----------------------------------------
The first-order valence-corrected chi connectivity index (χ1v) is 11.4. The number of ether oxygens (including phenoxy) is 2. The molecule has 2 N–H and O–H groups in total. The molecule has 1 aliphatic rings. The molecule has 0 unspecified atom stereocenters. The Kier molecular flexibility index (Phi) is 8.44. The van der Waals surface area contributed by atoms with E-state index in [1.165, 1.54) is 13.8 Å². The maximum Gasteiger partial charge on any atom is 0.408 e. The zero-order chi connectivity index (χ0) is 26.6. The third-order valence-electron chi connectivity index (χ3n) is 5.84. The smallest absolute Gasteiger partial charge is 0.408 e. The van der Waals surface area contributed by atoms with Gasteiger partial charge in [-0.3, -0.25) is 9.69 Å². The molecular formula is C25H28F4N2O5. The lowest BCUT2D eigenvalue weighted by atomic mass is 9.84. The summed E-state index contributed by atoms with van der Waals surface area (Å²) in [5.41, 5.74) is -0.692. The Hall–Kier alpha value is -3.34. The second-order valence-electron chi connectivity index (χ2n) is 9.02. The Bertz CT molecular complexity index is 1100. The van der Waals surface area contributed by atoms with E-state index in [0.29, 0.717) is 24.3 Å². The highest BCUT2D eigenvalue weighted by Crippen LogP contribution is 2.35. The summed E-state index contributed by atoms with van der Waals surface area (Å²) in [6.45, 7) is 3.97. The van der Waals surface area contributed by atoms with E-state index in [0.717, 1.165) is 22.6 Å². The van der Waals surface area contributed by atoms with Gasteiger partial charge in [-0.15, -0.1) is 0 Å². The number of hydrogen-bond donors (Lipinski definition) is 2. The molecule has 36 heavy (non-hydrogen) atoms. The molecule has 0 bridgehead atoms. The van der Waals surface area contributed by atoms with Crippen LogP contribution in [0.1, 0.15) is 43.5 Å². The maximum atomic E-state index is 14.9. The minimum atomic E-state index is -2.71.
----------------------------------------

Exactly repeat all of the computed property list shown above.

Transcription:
The first-order valence-corrected chi connectivity index (χ1v) is 11.4. The number of ether oxygens (including phenoxy) is 2. The molecule has 2 N–H and O–H groups in total. The molecule has 1 aliphatic rings. The molecule has 0 unspecified atom stereocenters. The Kier molecular flexibility index (Phi) is 8.44. The van der Waals surface area contributed by atoms with E-state index in [1.165, 1.54) is 13.8 Å². The maximum Gasteiger partial charge on any atom is 0.408 e. The zero-order chi connectivity index (χ0) is 26.6. The third-order valence-electron chi connectivity index (χ3n) is 5.84. The smallest absolute Gasteiger partial charge is 0.408 e. The van der Waals surface area contributed by atoms with Gasteiger partial charge in [-0.3, -0.25) is 9.69 Å². The molecular formula is C25H28F4N2O5. The lowest BCUT2D eigenvalue weighted by atomic mass is 9.84. The summed E-state index contributed by atoms with van der Waals surface area (Å²) in [5.41, 5.74) is -0.692. The Hall–Kier alpha value is -3.34. The second-order valence-electron chi connectivity index (χ2n) is 9.02. The Bertz CT molecular complexity index is 1100. The van der Waals surface area contributed by atoms with E-state index in [0.29, 0.717) is 24.3 Å². The highest BCUT2D eigenvalue weighted by Crippen LogP contribution is 2.35. The summed E-state index contributed by atoms with van der Waals surface area (Å²) in [6.45, 7) is 3.97. The van der Waals surface area contributed by atoms with E-state index in [0.717, 1.165) is 22.6 Å². The van der Waals surface area contributed by atoms with Gasteiger partial charge in [-0.15, -0.1) is 0 Å². The number of hydrogen-bond donors (Lipinski definition) is 2. The molecule has 36 heavy (non-hydrogen) atoms. The molecule has 0 bridgehead atoms. The van der Waals surface area contributed by atoms with Crippen LogP contribution in [0.1, 0.15) is 43.5 Å². The maximum atomic E-state index is 14.9. The minimum atomic E-state index is -2.71.